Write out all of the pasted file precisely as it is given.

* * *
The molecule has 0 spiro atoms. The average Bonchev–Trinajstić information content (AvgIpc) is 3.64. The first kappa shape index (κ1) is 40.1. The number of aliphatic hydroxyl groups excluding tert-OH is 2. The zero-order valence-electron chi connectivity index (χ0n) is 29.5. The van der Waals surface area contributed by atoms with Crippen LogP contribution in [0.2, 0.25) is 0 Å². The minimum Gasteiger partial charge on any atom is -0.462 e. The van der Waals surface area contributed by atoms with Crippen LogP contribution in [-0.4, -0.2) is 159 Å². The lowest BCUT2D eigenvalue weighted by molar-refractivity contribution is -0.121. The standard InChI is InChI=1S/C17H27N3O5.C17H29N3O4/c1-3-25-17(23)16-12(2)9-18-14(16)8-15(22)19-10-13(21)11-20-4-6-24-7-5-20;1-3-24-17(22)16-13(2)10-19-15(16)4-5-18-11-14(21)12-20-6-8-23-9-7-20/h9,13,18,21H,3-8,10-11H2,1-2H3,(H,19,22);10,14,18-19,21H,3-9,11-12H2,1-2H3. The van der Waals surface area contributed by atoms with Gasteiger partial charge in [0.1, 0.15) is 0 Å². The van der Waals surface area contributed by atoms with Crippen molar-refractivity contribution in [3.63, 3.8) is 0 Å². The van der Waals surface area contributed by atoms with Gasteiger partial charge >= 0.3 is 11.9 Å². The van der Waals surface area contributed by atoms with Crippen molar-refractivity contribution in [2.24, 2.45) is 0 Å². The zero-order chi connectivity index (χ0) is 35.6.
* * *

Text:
The molecule has 0 spiro atoms. The average Bonchev–Trinajstić information content (AvgIpc) is 3.64. The first kappa shape index (κ1) is 40.1. The number of aliphatic hydroxyl groups excluding tert-OH is 2. The zero-order valence-electron chi connectivity index (χ0n) is 29.5. The van der Waals surface area contributed by atoms with Crippen LogP contribution in [0.2, 0.25) is 0 Å². The minimum Gasteiger partial charge on any atom is -0.462 e. The van der Waals surface area contributed by atoms with Crippen LogP contribution in [-0.4, -0.2) is 159 Å². The lowest BCUT2D eigenvalue weighted by molar-refractivity contribution is -0.121. The standard InChI is InChI=1S/C17H27N3O5.C17H29N3O4/c1-3-25-17(23)16-12(2)9-18-14(16)8-15(22)19-10-13(21)11-20-4-6-24-7-5-20;1-3-24-17(22)16-13(2)10-19-15(16)4-5-18-11-14(21)12-20-6-8-23-9-7-20/h9,13,18,21H,3-8,10-11H2,1-2H3,(H,19,22);10,14,18-19,21H,3-9,11-12H2,1-2H3. The van der Waals surface area contributed by atoms with Gasteiger partial charge in [0.1, 0.15) is 0 Å². The van der Waals surface area contributed by atoms with Crippen molar-refractivity contribution in [3.63, 3.8) is 0 Å². The van der Waals surface area contributed by atoms with Gasteiger partial charge >= 0.3 is 11.9 Å². The van der Waals surface area contributed by atoms with Crippen molar-refractivity contribution in [2.24, 2.45) is 0 Å². The zero-order chi connectivity index (χ0) is 35.6.